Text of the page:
Is an ex-spouse entitled to visitation?

| May 21, 2018 | Firm News

You may have just recently divorced from your spouse. After the initial shock and many questions regarding the entire ordeal, there are children whose feelings should also be considered. It took time to go through the divorce process and now you have finally made it to the other side. Your family needs you more than ever to put them first and help them make the transition as smooth as possible. It is also a good idea for you and your former spouse to respect each other. You should show your children that it is all right for them to love both you and your former spouse.

What about your children?

After your divorce, you will hear terms like custodial parent and non-custodial parent. The custodial parent is the one the child lives with. The non-custodial is the one the child does not live with. There are also different types of custody legal, physical and joint custody.

Physical custody is the parent who spends more time with the children after a divorce.

Legal custody entitles you to make all the decisions affecting the children, such as schools, religion, health care and more. Sometimes legal custody can be shared with the non-custodial parent. It just depends on your wishes.

Joint custody is when the child spends equal time at both homes. You should also explain to your children the importance of having two homes now and how important it is for them to be happy at both. That also may include making new friends at both. It is also a good idea to be consistent about the rules and discipline at both homes.


Child custody laws differ by state. If you live in Georgia, the law recognizes four different types of custody:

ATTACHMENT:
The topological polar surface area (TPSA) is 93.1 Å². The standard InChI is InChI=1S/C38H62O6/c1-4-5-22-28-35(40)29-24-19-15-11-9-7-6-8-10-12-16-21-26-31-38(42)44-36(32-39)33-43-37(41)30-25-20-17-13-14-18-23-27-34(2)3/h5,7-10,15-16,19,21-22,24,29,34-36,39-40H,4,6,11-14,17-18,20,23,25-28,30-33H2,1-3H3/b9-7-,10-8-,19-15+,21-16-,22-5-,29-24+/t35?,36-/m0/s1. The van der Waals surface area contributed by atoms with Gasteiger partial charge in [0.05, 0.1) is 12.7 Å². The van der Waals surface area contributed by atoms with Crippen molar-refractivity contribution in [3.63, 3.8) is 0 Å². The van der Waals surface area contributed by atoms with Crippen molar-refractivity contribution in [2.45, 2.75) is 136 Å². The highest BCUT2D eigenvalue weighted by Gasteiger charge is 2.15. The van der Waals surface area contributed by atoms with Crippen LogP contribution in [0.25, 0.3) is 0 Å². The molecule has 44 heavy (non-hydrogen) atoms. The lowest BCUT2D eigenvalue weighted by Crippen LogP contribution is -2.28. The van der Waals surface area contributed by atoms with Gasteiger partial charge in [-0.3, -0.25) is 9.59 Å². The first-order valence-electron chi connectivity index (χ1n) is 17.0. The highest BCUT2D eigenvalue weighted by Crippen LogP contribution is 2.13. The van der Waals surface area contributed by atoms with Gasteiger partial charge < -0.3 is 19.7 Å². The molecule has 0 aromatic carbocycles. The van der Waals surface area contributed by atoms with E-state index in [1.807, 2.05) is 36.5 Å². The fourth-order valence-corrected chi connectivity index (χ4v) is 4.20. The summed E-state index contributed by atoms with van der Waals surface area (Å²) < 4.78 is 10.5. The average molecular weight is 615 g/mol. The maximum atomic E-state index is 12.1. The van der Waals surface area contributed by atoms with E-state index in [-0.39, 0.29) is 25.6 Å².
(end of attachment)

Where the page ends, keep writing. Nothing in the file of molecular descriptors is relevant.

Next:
1. Joint legal custody is when both parents make decisions about the child, including things such as doctor visits and school.
  2. Joint physical custody means that the parents equally share physical time with the child.
  3. Joint custody means that can have joint legal custody, joint physical custody or both.
  4. Sole custody is when one parent has sole legal and sole physical custody of the child, and makes all decisions about the child and has the majority of physical time with the child. The parent has a right to visitation with the child.

When it comes to visitation, the judge determines these rights. The Sixth District Courts Information Center offers several good tips on visitation. There are two types of visitation:

  • It could be what is called reasonable visitation- this is when the judge asks both parents to work together to plan a visitation time that works with both parent’s schedules. However, the custodial parent can have more power over what is sensible in terms of length and times. If the judge sees that either parent is trying to be malicious and not willing to work with the other parent, he can schedule a fixed visitation.
  • Fixed visitation- this is when the judge orders a set schedule for the non-custodial parent to follow. It will tell the places and times for them to meet with the children. For example, a parent can visit every Tuesday, Thursday evenings and possibly holidays. This fixed schedule is made when parents cannot work together to come to an agreement.

Unfortunately, divorce is prevalent in America. According to Psychology Today, it happens in 40 to 50 percent of marriages. Be the best parent you can be by understanding what is best for your kids. Do some research or talk to a legal professional to understand what the Georgia law says each parent has the right to.